Dear Sir, released in 1995, marked singer-songwriter Chan Marshall as one Power-ful Cat -- but as the years wore on, she proved to be a relatively sedentary one, as well. On disc after disc after disc, her spare arrangements and tenderly purred vocals came to both define and entrap her.
Fortunately, The Greatest provides Marshall with a way out. Throughout the CD, she's accompanied by Memphis sidemen such as Teenie and Flick Hodges, who played on many of Al Green's '70s classics. Their soulful grooves add instrumental color to "Living Proof" and other compositions that she probably would have handled monochromatically on previous platters. As a result, "Hate," a tune rendered with trademark simplicity, stands out instead of bleeding into everything else.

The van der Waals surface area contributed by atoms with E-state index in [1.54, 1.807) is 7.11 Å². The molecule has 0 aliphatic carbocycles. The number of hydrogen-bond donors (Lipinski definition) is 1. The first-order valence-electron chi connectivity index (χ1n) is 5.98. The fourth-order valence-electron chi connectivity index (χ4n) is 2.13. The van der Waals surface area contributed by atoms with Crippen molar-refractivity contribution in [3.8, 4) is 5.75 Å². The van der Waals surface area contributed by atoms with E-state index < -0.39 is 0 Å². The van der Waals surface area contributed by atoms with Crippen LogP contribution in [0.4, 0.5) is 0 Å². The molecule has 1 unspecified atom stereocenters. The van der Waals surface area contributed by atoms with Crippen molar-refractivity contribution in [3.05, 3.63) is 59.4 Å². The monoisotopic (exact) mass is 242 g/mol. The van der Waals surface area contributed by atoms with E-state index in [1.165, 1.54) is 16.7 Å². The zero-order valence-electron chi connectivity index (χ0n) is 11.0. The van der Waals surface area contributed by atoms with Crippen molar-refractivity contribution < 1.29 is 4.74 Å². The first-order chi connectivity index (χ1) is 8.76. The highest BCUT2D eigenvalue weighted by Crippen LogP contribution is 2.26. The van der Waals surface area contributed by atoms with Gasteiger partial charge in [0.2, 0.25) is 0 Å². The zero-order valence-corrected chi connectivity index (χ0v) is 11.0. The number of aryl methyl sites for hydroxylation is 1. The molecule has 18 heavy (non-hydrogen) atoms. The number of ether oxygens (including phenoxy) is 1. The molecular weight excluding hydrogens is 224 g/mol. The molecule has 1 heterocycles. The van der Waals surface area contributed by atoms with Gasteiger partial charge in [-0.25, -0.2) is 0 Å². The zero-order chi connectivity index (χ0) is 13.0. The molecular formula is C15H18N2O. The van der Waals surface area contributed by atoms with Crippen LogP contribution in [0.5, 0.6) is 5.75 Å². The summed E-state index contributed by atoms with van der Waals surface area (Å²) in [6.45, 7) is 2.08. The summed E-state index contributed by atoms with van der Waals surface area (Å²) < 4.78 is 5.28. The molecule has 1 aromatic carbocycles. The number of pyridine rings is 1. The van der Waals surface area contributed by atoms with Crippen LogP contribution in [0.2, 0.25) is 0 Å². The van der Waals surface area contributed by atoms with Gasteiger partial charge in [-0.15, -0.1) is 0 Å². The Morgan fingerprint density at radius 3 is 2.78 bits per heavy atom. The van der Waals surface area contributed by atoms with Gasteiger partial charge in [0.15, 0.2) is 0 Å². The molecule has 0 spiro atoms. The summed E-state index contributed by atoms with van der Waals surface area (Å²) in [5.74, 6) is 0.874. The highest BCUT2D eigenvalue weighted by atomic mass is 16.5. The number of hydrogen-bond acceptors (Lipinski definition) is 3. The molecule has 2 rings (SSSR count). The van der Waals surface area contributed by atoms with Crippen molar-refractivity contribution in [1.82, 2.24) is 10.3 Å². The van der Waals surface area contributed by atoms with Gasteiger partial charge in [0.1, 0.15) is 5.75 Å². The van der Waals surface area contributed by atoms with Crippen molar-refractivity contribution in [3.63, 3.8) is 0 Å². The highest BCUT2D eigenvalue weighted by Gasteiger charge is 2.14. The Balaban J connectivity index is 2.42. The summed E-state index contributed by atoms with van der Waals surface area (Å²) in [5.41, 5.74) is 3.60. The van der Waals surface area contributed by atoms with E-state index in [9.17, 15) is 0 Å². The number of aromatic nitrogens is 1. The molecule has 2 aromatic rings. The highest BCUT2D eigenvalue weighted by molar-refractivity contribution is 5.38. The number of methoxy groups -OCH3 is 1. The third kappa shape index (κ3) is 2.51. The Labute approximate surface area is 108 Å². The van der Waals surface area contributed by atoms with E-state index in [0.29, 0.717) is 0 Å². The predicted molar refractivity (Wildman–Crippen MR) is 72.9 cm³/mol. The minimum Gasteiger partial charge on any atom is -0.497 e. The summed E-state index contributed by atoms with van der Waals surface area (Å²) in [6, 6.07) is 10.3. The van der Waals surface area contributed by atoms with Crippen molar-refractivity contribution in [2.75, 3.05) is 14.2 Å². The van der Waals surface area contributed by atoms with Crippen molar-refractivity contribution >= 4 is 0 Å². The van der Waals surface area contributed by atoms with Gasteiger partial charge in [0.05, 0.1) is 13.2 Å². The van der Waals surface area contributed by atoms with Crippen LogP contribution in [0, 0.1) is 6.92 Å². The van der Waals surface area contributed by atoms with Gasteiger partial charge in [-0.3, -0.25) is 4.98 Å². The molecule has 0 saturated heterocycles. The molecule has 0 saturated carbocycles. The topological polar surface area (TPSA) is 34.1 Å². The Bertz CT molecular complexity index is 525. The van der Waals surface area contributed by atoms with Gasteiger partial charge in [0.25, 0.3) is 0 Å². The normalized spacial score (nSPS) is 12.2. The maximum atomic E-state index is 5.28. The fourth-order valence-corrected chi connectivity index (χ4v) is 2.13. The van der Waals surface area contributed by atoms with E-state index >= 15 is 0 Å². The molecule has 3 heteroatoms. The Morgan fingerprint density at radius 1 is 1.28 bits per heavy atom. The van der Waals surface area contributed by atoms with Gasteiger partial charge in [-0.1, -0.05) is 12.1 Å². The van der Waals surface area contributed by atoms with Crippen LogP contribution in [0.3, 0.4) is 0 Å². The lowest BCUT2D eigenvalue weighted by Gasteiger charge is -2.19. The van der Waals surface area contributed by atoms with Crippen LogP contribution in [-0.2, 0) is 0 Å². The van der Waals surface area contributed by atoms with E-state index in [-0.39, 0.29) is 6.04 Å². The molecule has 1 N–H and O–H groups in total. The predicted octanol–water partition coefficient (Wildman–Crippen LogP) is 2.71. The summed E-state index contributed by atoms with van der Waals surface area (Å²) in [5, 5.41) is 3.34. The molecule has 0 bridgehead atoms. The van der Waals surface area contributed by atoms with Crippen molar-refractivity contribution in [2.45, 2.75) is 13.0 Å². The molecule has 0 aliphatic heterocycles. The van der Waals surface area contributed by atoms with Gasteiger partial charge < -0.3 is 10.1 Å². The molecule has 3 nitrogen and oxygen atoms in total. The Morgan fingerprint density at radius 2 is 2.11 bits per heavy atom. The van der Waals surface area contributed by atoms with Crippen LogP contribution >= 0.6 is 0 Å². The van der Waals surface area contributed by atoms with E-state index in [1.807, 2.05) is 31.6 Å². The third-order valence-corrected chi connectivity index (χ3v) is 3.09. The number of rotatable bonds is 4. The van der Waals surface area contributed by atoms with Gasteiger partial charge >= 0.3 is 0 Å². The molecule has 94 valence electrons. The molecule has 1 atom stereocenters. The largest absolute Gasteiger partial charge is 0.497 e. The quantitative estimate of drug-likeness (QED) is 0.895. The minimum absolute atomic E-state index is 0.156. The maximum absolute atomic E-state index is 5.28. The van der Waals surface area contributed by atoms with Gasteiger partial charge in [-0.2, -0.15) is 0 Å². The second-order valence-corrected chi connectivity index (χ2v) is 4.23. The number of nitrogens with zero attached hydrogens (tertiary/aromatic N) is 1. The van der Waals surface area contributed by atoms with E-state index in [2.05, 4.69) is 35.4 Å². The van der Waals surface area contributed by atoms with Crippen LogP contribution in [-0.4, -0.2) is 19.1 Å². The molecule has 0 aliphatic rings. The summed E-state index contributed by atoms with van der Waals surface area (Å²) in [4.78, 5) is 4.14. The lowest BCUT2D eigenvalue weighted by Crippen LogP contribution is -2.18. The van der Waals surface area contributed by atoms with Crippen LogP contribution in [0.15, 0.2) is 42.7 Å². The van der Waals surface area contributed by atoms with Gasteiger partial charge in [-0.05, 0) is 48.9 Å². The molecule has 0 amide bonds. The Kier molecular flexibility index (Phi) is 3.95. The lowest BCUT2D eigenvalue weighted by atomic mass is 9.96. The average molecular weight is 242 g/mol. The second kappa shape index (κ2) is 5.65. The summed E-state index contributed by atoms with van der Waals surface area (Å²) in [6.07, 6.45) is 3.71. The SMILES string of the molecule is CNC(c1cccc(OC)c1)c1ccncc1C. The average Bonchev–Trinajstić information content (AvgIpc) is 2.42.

If you like this story, consider signing up for our email newsletters.
SHOW ME HOW
You have successfully signed up for your selected newsletter(s) - please keep an eye on your mailbox, we're movin' in!
Yes, Marshall's lyrics are as confessional and compelling as ever, but her performances have a looser-than-normal feel; on "Empty Shell," a country-style weeper, she almost seems to be having fun. Her willingness to change turns The Greatest into a creative rebirth -- and it didn't even cost one of her lives.